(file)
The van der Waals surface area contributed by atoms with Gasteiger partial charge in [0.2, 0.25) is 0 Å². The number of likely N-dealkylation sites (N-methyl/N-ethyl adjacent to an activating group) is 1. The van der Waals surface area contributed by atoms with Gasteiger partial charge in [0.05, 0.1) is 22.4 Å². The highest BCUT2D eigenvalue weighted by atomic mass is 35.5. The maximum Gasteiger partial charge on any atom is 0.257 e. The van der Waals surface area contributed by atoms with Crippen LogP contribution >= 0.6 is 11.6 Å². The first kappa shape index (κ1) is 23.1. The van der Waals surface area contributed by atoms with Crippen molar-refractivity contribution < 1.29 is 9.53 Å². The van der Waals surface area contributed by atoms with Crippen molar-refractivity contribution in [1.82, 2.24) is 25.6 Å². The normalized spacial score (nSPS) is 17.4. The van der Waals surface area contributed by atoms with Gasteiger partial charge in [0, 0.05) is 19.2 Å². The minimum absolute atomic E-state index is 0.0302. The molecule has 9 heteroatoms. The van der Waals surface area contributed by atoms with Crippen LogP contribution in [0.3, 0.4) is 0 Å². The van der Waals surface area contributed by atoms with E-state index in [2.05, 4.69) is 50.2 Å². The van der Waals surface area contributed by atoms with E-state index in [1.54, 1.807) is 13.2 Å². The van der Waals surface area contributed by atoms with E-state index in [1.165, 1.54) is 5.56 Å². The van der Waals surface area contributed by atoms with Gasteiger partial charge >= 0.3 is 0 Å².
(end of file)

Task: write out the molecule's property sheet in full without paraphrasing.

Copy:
The van der Waals surface area contributed by atoms with Gasteiger partial charge in [0.2, 0.25) is 0 Å². The number of likely N-dealkylation sites (N-methyl/N-ethyl adjacent to an activating group) is 1. The van der Waals surface area contributed by atoms with Gasteiger partial charge in [0.05, 0.1) is 22.4 Å². The highest BCUT2D eigenvalue weighted by atomic mass is 35.5. The maximum Gasteiger partial charge on any atom is 0.257 e. The van der Waals surface area contributed by atoms with Crippen LogP contribution >= 0.6 is 11.6 Å². The first kappa shape index (κ1) is 23.1. The van der Waals surface area contributed by atoms with Crippen molar-refractivity contribution < 1.29 is 9.53 Å². The van der Waals surface area contributed by atoms with Crippen molar-refractivity contribution in [1.82, 2.24) is 25.6 Å². The normalized spacial score (nSPS) is 17.4. The van der Waals surface area contributed by atoms with Gasteiger partial charge in [0, 0.05) is 19.2 Å². The minimum absolute atomic E-state index is 0.0302. The molecule has 9 heteroatoms. The van der Waals surface area contributed by atoms with Crippen LogP contribution in [0.3, 0.4) is 0 Å². The van der Waals surface area contributed by atoms with E-state index in [2.05, 4.69) is 50.2 Å². The van der Waals surface area contributed by atoms with E-state index in [1.54, 1.807) is 13.2 Å². The van der Waals surface area contributed by atoms with E-state index in [1.165, 1.54) is 5.56 Å². The van der Waals surface area contributed by atoms with Gasteiger partial charge >= 0.3 is 0 Å².